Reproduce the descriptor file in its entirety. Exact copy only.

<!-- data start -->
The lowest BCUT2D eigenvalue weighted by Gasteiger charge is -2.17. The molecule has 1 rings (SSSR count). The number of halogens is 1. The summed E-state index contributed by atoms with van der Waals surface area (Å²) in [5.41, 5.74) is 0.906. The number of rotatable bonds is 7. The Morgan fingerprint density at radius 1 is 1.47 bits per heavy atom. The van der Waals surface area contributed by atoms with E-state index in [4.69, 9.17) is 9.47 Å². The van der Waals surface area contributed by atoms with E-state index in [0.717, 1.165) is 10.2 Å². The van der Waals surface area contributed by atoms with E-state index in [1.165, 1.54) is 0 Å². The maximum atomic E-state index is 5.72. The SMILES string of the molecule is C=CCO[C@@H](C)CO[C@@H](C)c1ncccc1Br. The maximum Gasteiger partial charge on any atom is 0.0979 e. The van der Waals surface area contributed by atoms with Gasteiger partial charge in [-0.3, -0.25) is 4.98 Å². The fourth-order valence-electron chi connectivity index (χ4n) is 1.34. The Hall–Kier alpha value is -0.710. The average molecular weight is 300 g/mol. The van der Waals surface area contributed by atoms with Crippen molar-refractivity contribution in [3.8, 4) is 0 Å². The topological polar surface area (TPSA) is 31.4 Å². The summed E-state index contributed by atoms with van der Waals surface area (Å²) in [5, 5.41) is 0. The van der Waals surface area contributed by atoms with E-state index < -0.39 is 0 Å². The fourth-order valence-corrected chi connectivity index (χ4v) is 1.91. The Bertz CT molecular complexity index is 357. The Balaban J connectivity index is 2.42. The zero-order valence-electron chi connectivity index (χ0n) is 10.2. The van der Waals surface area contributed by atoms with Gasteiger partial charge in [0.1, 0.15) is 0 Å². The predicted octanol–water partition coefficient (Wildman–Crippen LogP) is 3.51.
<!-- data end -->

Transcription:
The lowest BCUT2D eigenvalue weighted by Gasteiger charge is -2.17. The molecule has 1 rings (SSSR count). The number of halogens is 1. The summed E-state index contributed by atoms with van der Waals surface area (Å²) in [5.41, 5.74) is 0.906. The number of rotatable bonds is 7. The Morgan fingerprint density at radius 1 is 1.47 bits per heavy atom. The van der Waals surface area contributed by atoms with E-state index in [4.69, 9.17) is 9.47 Å². The van der Waals surface area contributed by atoms with E-state index in [0.717, 1.165) is 10.2 Å². The van der Waals surface area contributed by atoms with E-state index in [1.165, 1.54) is 0 Å². The maximum atomic E-state index is 5.72. The SMILES string of the molecule is C=CCO[C@@H](C)CO[C@@H](C)c1ncccc1Br. The maximum Gasteiger partial charge on any atom is 0.0979 e. The van der Waals surface area contributed by atoms with Gasteiger partial charge in [-0.3, -0.25) is 4.98 Å². The fourth-order valence-electron chi connectivity index (χ4n) is 1.34. The Hall–Kier alpha value is -0.710. The average molecular weight is 300 g/mol. The van der Waals surface area contributed by atoms with Crippen molar-refractivity contribution in [3.8, 4) is 0 Å². The topological polar surface area (TPSA) is 31.4 Å². The summed E-state index contributed by atoms with van der Waals surface area (Å²) in [5, 5.41) is 0. The van der Waals surface area contributed by atoms with E-state index < -0.39 is 0 Å². The fourth-order valence-corrected chi connectivity index (χ4v) is 1.91. The Bertz CT molecular complexity index is 357. The Balaban J connectivity index is 2.42. The zero-order valence-electron chi connectivity index (χ0n) is 10.2. The van der Waals surface area contributed by atoms with Gasteiger partial charge in [0.1, 0.15) is 0 Å². The predicted octanol–water partition coefficient (Wildman–Crippen LogP) is 3.51.